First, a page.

Strategies to support the curriculum
The curriculum is supported by the following strategies. These are used for specific pupils to help enhance their learning/communication.
The Picture Exchange Communication System (PECS) was developed over 20 years ago. It allows children and adults with autism and other communication difficulties to initiate communication. PECS begins with teaching students to exchange a picture of the desired item with a teacher, who immediately honours the request. For example, if they want a drink, they will give a picture of 'drink' to an adult who directly hands them a drink. Verbal prompts are not used, thus encouraging spontaneity and avoiding prompt dependency. The system goes on to teach discrimination of symbols and how to construct simple "sentences." Ideas for teaching commenting and other language structures such as asking and answering questions are also incorporated.
Founded in the early 1970s by the late Eric Schopler, Ph.D., TEACCH developed the concept of the "Culture of Autism" as a way
of thinking about the characteristic patterns of thinking and behaviour seen in individuals with this diagnosis.
The "Culture of Autism" involves:
· Relative strength in and preference for processing visual information (compared to difficulties with auditory processing, particularly of language).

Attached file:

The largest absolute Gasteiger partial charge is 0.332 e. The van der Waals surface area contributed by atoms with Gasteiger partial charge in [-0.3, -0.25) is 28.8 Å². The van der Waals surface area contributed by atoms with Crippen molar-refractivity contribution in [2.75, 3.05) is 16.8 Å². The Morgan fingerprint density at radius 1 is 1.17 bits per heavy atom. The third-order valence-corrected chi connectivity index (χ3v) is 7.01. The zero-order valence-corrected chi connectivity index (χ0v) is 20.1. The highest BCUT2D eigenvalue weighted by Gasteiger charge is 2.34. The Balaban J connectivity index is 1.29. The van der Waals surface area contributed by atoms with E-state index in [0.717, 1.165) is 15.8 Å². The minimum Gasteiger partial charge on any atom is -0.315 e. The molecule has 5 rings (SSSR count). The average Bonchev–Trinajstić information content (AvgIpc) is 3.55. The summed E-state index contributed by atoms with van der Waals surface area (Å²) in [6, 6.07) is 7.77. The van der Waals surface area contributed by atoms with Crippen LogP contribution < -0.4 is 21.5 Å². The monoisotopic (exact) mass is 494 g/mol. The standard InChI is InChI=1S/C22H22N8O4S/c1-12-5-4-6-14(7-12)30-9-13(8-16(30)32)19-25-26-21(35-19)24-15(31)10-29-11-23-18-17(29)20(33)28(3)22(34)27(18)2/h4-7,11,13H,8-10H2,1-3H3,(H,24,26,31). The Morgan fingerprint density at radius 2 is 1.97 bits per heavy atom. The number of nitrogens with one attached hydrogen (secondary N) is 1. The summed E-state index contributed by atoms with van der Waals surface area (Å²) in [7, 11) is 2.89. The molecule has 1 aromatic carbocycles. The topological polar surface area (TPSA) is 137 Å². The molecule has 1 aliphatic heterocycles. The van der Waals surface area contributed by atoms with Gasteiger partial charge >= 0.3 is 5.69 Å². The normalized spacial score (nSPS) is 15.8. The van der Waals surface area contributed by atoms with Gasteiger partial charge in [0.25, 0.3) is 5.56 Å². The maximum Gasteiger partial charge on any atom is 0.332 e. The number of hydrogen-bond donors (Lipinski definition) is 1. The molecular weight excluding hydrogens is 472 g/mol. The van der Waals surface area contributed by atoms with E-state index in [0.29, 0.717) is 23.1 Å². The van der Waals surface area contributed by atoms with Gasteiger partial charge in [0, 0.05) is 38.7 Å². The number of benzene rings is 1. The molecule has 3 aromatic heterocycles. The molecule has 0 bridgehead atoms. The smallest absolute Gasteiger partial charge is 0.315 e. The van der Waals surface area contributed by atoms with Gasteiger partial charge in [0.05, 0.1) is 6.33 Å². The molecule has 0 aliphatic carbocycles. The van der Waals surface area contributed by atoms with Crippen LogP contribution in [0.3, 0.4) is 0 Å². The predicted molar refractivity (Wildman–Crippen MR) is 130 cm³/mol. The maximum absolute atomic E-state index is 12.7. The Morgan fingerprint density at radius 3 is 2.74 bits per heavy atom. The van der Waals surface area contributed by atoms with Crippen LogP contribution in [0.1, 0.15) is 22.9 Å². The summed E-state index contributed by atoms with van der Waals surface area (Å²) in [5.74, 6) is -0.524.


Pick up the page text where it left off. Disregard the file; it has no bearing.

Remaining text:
· Frequent attention to details but difficulty understanding the meaning of how those details fit together.
· Difficulty combining ideas.
· Difficulty with organising ideas, materials, and activities.
· Difficulties with attention. (Some individuals are very distractible, others have difficulty shifting attention when it's time to make transitions.)
· Communication problems, which vary by developmental level but always include impairments in the social use of language (called "pragmatics").
· Difficulty with concepts of time, including moving too quickly or too slowly and having problems recognising the beginning, middle, or end of an activity.
· Tendency to become attached to routines, with the result that activities may be difficult to generalise from the original learning situation and disruptions in routines can be upsetting, confusing, or uncomfortable.
· Very strong interests and impulses to engage in favoured activities, with difficulties disengaging once engaged.
· Marked sensory preferences and dislikes.
The long-term goals of the TEACCH approach are both skill development and fulfilment of fundamental human needs such as dignity, engagement in productive and personally meaningful activities, and feelings of security, self-efficacy, and self-confidence. To accomplish these goals, TEACCH developed the intervention approach called "Structured Teaching."
The principles of Structured Teaching include:
· Understanding the culture of autism.
· Developing an individualised person- and family-centred plan for each client or student, rather than using a standard curriculum.
· Structuring the physical environment.
· Using visual supports to make the sequence of daily activities predictable and understandable.
· Using visual supports to make individual tasks understandable.